Friday, November 13, 2009

Parrogance Strikes Again!

It’s a boy? Disappointment plagues some moms

LAS VEGAS - Katherine Asbery was so depressed that her third child was a boy, she wouldn't even say the sex. She called him "not a girl," and spent hours crying. (I'm gunna loooooove Kate Asbery, I can tell. Too bad I missed out on that 'catch')

She and her husband had even tried different techniques (sideways, from behind, on a suspension wire) that promised to yield a girl. "That dream of what you wanted is gone, and you have to learn to live with that," she said.

Good mothers are supposed to say they are happy with a boy or a girl, as long as the baby is healthy. But gender disappointment is a very real and heartbreaking issue that affects many pregnant women. (if you say so)

Christine Lich of Lindenhurst, Ill., always assumed she would have a girl. (what the fuck!?!? "Assumed" she'd have a girl?!? Jesus fucking Christ what PLANET do you live on!? It's like 'assuming' if you call 'heads' that you'll win the coin flip!) Instead, she got three boys. She wanted to appear to be the perfect mother, so she never let anyone except her husband know her disappointment. (thanks for letting me know that now, honey. nice timing.)

"And they tell you it's a boy, it's like, ahhhh. For that short moment, you're kind of bummed in the back of your mind. There's not going to be any pink dresses. There's not going to be any scrapbooking. That's not going to happen," she said. (Where. Do. I. Start? THIS is the reason you're bummed? Scrapbooking?!? Pink dresses?!? Why do terrorists hate us, again? Refresh my memory.)

Lich gets tired of people making comments such as: "Are you going to try for the girl?" or "You need to have the girl." (yes, those people are equally shoot-in-the-neck-worthy. I'll grant you that one)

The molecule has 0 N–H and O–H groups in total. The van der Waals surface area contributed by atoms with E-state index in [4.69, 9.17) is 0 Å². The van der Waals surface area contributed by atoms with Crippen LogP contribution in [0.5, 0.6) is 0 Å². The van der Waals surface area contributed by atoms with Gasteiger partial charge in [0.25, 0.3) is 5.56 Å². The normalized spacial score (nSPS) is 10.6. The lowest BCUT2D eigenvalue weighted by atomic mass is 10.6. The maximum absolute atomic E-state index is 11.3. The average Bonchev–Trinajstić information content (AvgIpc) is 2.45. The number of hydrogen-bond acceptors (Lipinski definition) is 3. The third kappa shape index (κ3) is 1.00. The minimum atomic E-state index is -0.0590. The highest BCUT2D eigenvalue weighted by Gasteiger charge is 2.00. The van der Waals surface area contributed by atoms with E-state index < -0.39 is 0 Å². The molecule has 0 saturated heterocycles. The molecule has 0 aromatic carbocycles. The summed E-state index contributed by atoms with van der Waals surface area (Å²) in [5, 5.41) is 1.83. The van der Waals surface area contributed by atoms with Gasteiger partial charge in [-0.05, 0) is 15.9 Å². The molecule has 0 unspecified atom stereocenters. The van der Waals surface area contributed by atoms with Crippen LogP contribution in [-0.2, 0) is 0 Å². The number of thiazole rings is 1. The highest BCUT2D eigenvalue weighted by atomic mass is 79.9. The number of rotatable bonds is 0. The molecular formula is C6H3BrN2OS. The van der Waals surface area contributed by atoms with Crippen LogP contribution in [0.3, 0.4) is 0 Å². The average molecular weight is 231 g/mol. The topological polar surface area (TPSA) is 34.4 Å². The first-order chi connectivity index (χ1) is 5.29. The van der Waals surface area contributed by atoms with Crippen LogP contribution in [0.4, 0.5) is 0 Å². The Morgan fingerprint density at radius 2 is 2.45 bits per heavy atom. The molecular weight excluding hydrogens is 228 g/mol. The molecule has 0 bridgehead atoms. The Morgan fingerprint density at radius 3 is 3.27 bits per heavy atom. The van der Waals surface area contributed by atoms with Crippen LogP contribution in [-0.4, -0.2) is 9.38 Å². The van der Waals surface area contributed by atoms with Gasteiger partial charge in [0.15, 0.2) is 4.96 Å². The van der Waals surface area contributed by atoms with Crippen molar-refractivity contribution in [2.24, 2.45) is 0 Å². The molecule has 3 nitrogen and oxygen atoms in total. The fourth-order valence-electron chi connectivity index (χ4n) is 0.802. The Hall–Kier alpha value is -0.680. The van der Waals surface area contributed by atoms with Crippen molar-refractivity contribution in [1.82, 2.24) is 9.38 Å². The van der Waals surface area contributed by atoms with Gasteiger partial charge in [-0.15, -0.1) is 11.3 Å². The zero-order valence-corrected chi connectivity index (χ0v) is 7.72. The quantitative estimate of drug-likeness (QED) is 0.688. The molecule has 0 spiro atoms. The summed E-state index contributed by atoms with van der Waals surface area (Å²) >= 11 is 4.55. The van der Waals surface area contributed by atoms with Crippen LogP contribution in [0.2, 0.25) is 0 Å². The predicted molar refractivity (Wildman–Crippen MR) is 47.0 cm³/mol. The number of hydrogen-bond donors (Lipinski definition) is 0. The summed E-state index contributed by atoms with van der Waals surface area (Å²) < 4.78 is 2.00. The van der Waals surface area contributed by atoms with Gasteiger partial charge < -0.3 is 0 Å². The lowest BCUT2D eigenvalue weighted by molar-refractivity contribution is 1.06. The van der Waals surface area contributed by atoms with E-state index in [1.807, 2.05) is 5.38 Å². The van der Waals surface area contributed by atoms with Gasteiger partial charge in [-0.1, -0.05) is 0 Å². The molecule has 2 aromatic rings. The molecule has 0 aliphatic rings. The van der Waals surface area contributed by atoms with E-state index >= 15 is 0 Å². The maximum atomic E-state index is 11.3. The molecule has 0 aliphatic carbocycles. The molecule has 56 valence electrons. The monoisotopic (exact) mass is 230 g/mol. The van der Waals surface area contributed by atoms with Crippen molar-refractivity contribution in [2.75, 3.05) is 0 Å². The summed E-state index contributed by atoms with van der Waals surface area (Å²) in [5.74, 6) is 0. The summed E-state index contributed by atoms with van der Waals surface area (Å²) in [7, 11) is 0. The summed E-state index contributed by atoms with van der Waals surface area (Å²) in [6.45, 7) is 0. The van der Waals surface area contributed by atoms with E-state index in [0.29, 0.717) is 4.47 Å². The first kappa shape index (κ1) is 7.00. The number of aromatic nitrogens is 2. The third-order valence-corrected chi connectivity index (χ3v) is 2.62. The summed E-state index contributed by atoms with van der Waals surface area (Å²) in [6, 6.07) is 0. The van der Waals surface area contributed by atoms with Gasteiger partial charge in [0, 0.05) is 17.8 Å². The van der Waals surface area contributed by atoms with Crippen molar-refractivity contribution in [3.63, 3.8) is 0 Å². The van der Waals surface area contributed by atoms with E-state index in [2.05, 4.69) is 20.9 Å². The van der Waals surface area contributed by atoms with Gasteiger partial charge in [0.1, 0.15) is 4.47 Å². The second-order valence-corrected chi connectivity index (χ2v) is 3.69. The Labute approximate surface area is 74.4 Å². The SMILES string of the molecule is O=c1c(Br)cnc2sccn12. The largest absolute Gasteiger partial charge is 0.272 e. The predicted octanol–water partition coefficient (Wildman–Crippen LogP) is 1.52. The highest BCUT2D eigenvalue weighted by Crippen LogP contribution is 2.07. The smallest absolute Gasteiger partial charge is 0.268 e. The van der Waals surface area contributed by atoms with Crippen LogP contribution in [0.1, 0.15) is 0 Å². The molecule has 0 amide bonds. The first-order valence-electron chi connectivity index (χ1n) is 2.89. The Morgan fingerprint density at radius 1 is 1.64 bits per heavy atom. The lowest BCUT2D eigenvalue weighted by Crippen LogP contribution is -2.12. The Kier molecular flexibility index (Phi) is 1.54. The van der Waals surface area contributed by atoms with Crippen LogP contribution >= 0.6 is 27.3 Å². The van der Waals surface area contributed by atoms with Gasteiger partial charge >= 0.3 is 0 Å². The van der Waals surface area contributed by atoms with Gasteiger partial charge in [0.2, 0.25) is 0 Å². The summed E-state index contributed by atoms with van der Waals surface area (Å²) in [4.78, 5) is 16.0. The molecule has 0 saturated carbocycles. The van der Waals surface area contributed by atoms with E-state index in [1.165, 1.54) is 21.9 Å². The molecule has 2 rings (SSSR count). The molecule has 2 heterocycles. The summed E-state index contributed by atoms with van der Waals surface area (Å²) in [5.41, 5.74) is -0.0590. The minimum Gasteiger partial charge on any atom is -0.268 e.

Even now, four years after her third child, she can't bring herself to buy clothes for a little girl's birthday because she just can't look at the outfits. (Wow. I mean.......apoplectic is too soft of a word for me here....)

Joyce Venis, a psychiatric nurse in Princeton, N.J.p (epxert, indeed. What, an actual doctor wouldn't back this up?), who works with women suffering from gender disappointment, said it is not really discussed because other people would perceive the disappointment as being ungrateful. (uh, ya' think?!?) Venis said the problem mainly involves women who wanted a daughter.

Just because a woman has a gender preference does not mean she is a bad mother or that she doesn't want the child, Venis said. (if you say so)

"They have the right to want the certain sex," she said. (You watch, America....this will soon be considered a legit affliction by the medical community. Treatable with high-priced drugs, too. Guaranteed. Can't wait for the first lawsuit!!!)

Venis suggests women find out during the pregnancy what sex the baby is so they can deal with any disappointment before the birth. (GREAT suggestion, nurse!!! Then, they can spend nine months even MORE GODDAMNED EMOTIONALLY FUCKED UP!! BRILLIANT ADVICE ASSHAT!!) She said women should find someone to talk with, and if the woman is depressed, she should talk to a therapist. (a therapist suggesting someone talk to a therapist?!? The HELL you say!)

Asbery, the mom who tried with her husband to ensure that she'd have a girl, has a masters degree in clinical psychology, (who says an education is overrated?) and decided to write a book called "Altered Dreams: Living with Gender Disappointment" after sharing her story on mommy message boards. (log-in password: LookAtMEIAMaMOMMY)

She turned to her faith (the faith where you accept what God gives you? That one?) and drew strength from talking to others who felt the same way. She said it's important for people to understand that mothers suffering from gender disappointment want their children and are not bad moms. It's just the plan they had for their family has changed. (sorry. Not buying it. Want different kid than what you got = bad mommy. Done. Fuck you)

Her third son is 3 years old now (and, watches sports, no doubt!), and Asbery admits she still has some pangs of sadness. She sometimes looks at her son and wonders, just for a moment, what he would look like as a girl. (......................(sound of my head hitting wooden floor)....)) She and her husband are not going to have more children. Their family is complete, she said, and she doesn't feel like someone is missing anymore. (except when I PICTURE MY SON AS A CHICK!!!!!)

What she most wants mothers to know is this:

"It's normal. And they shouldn't feel like a freak," she said. "It is a normal process of when a dream has changed. You just have to relearn a different dream." (or, maybe, just maybe, change your dream in the first place?)